So then other road builders built parallel roads, that only had one lane and were cheaper. All the people that didn't have RVs (average facebook user) moved over to those roads if they could to get away from the RVs

The road builder was then stuck with all the RV people, and 5% of the revenue and still having to maintain 2 lane roads. They panicked and begged the government to let them put in a bypass so the non-RV people had a way to get around the RVs and the road builder wouldn't lose ALL of their customers over night.

Now the road builders roads are congested by hippies with picket signs yelling "Fascist" and "We are the 99%!!!" Rather than do something about the totally uncooperative RV manufacture flouting industry standards, they expect all the road builders to expand all the roads to 8 lane highways for free, and not raise the price. They cite the Autoban as an example of how "all of Europe" is better than what we have. Meanwhile the road builder is accepting offers on the road and quietly trying to buy a chain of pizza places because this is just to infuriating to deal with anymore.

Re:The fast lanes: a parable (1)

Noah Haders (3621429) | about 6 months ago | (#47010911)

umm... I don't get it? who is building the competing parallel roads in this case?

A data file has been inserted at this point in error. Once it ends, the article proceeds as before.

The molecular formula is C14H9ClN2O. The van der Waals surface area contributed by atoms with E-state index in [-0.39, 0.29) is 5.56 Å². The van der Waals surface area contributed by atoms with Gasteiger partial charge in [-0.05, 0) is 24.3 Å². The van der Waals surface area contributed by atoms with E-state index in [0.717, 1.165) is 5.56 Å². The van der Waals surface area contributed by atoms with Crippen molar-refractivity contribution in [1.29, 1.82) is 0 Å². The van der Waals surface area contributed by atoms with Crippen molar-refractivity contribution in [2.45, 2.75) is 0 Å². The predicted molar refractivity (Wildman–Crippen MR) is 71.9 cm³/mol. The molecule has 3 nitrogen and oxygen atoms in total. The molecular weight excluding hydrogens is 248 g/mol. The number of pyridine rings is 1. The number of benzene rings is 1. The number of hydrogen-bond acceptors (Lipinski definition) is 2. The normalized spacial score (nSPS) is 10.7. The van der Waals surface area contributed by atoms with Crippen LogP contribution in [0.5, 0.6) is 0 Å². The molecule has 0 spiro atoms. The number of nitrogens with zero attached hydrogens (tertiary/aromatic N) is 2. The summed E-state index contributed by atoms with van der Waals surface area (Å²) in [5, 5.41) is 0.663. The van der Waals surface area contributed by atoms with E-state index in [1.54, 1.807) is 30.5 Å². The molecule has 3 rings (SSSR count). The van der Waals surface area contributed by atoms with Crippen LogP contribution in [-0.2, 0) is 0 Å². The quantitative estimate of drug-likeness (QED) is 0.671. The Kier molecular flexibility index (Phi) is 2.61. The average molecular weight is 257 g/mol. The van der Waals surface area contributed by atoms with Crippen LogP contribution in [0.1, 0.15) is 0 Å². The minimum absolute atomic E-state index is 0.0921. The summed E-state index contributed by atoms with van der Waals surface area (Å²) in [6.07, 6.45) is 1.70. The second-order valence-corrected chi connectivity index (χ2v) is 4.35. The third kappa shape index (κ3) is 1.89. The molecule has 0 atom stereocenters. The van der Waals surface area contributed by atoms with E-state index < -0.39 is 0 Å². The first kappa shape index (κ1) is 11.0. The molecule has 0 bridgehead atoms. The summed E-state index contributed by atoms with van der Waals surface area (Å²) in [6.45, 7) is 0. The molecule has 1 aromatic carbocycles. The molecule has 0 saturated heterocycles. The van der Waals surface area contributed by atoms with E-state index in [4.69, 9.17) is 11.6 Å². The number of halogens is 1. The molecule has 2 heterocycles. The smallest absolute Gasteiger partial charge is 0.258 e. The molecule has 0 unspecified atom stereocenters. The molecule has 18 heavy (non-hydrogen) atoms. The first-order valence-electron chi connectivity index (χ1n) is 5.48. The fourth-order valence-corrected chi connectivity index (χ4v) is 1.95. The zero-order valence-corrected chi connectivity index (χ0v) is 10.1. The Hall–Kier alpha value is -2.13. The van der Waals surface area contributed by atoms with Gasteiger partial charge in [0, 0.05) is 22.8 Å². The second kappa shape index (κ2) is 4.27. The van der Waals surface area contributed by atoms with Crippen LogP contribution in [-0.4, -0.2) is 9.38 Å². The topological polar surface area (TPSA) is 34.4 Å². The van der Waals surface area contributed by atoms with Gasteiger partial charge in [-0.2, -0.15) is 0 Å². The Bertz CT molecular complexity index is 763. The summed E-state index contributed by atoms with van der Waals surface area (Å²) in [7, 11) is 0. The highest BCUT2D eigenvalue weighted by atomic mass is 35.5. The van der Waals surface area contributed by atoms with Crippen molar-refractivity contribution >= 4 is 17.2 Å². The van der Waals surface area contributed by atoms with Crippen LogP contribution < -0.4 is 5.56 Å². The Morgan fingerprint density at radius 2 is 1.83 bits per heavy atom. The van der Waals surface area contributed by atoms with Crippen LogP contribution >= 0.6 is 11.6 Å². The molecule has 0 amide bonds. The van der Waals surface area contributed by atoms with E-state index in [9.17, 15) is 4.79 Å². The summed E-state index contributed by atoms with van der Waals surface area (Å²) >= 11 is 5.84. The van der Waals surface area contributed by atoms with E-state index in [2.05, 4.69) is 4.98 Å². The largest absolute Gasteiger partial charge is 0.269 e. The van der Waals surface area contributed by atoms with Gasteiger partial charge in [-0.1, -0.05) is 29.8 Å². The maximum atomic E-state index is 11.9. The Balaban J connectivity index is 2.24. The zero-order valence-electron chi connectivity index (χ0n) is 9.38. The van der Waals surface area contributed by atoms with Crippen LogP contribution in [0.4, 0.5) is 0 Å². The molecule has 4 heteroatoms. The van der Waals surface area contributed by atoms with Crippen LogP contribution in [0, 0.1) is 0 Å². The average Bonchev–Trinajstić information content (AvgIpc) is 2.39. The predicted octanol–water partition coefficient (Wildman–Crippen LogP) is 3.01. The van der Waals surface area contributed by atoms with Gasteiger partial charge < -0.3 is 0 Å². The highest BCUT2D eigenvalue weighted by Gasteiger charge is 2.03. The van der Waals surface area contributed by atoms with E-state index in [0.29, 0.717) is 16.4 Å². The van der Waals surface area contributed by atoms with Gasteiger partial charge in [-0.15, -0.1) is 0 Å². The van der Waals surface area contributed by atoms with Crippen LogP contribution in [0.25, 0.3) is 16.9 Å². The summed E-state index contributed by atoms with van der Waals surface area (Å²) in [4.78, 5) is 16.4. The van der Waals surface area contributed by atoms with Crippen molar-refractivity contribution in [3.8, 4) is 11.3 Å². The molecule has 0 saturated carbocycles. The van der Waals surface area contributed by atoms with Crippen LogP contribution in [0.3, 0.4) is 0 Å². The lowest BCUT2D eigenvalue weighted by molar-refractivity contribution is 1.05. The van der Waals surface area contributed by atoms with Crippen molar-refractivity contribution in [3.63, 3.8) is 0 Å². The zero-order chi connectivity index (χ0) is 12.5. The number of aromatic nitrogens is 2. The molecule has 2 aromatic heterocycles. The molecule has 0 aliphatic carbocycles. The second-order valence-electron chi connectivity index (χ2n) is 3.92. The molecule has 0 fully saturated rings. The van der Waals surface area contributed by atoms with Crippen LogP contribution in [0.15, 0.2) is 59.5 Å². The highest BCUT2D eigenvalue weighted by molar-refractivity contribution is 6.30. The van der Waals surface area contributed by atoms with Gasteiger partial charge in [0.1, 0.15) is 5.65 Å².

Re:The fast lanes: a parable (0)

Anonymous Coward | about 6 months ago | (#47011093)

Wait, what? Are you suggesting that, if someone offered internet service that excluded netflix, people would flock to that ISP?

Is that supposed to be because your average consumer doesn't want to use any of those streaming services? I guess they're all paying for high speed connections because they want their facebook pages to load really, really fast.

Re:The fast lanes: a parable (0)

Anonymous Coward | about 6 months ago | (#47010913)

Except this is already a thing, and it didn't turn out like that. In Utah, there are lanes that you have to pay to drive in (unless you're carpooling - gotta handle that horrible air quality somehow). They're the exact same as the lanes next to them, they just have fewer people on them.

Re:The fast lanes: a parable (1)

Ichijo (607641) | about 6 months ago | (#47011007)

The people cry out: "Make the road wider, so traffic will flow better!"

Here's another parable: the hamburger analogy [greatergre...ington.org] :

Let's give everyone free McDonald's hamburgers. Let's put 10,000 hamburgers a day on a table in front of the Capitol (or wherever).

What would happen? People would take and eat the hamburgers, and once word got out, all 10,000 hamburgers would be taken very quickly every day. We may thus infer that because people need food and they really seemed to like those burgers, McDonald's hamburgers are an important public good.